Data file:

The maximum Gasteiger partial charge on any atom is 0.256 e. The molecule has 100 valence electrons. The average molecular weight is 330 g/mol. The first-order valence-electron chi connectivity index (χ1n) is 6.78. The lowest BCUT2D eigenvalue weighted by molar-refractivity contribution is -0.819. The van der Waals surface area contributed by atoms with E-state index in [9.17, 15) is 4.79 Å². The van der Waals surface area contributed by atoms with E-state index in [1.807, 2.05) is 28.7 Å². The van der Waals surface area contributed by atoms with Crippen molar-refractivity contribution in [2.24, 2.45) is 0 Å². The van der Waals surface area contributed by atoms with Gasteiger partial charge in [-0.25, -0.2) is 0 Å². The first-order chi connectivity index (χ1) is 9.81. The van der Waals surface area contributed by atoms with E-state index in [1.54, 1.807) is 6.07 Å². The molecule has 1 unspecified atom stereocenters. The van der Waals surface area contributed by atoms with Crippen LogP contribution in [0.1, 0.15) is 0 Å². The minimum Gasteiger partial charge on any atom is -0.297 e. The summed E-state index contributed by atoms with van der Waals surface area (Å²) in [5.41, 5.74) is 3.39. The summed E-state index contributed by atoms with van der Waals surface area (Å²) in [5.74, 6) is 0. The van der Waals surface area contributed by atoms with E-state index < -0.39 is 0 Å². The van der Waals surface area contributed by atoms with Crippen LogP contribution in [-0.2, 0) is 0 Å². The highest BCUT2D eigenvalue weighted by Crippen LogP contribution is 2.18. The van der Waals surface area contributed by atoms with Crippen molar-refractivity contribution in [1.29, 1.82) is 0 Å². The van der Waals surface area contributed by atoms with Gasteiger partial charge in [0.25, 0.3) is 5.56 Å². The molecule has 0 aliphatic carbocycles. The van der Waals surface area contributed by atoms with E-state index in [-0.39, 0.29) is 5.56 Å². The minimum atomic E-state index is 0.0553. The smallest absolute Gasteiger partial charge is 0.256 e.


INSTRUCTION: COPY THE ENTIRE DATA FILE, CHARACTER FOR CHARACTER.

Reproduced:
The maximum Gasteiger partial charge on any atom is 0.256 e. The molecule has 100 valence electrons. The average molecular weight is 330 g/mol. The first-order valence-electron chi connectivity index (χ1n) is 6.78. The lowest BCUT2D eigenvalue weighted by molar-refractivity contribution is -0.819. The van der Waals surface area contributed by atoms with E-state index in [9.17, 15) is 4.79 Å². The van der Waals surface area contributed by atoms with E-state index in [1.807, 2.05) is 28.7 Å². The van der Waals surface area contributed by atoms with Crippen molar-refractivity contribution in [2.24, 2.45) is 0 Å². The van der Waals surface area contributed by atoms with Gasteiger partial charge in [-0.25, -0.2) is 0 Å². The first-order chi connectivity index (χ1) is 9.81. The van der Waals surface area contributed by atoms with E-state index in [1.54, 1.807) is 6.07 Å². The molecule has 1 unspecified atom stereocenters. The van der Waals surface area contributed by atoms with Crippen LogP contribution in [0.1, 0.15) is 0 Å². The minimum Gasteiger partial charge on any atom is -0.297 e. The summed E-state index contributed by atoms with van der Waals surface area (Å²) in [5.41, 5.74) is 3.39. The summed E-state index contributed by atoms with van der Waals surface area (Å²) in [5.74, 6) is 0. The van der Waals surface area contributed by atoms with E-state index < -0.39 is 0 Å². The van der Waals surface area contributed by atoms with Crippen LogP contribution in [-0.2, 0) is 0 Å². The highest BCUT2D eigenvalue weighted by Crippen LogP contribution is 2.18. The van der Waals surface area contributed by atoms with Crippen molar-refractivity contribution in [1.29, 1.82) is 0 Å². The van der Waals surface area contributed by atoms with Gasteiger partial charge in [0.25, 0.3) is 5.56 Å². The molecule has 0 aliphatic carbocycles. The van der Waals surface area contributed by atoms with E-state index in [-0.39, 0.29) is 5.56 Å². The minimum atomic E-state index is 0.0553. The smallest absolute Gasteiger partial charge is 0.256 e.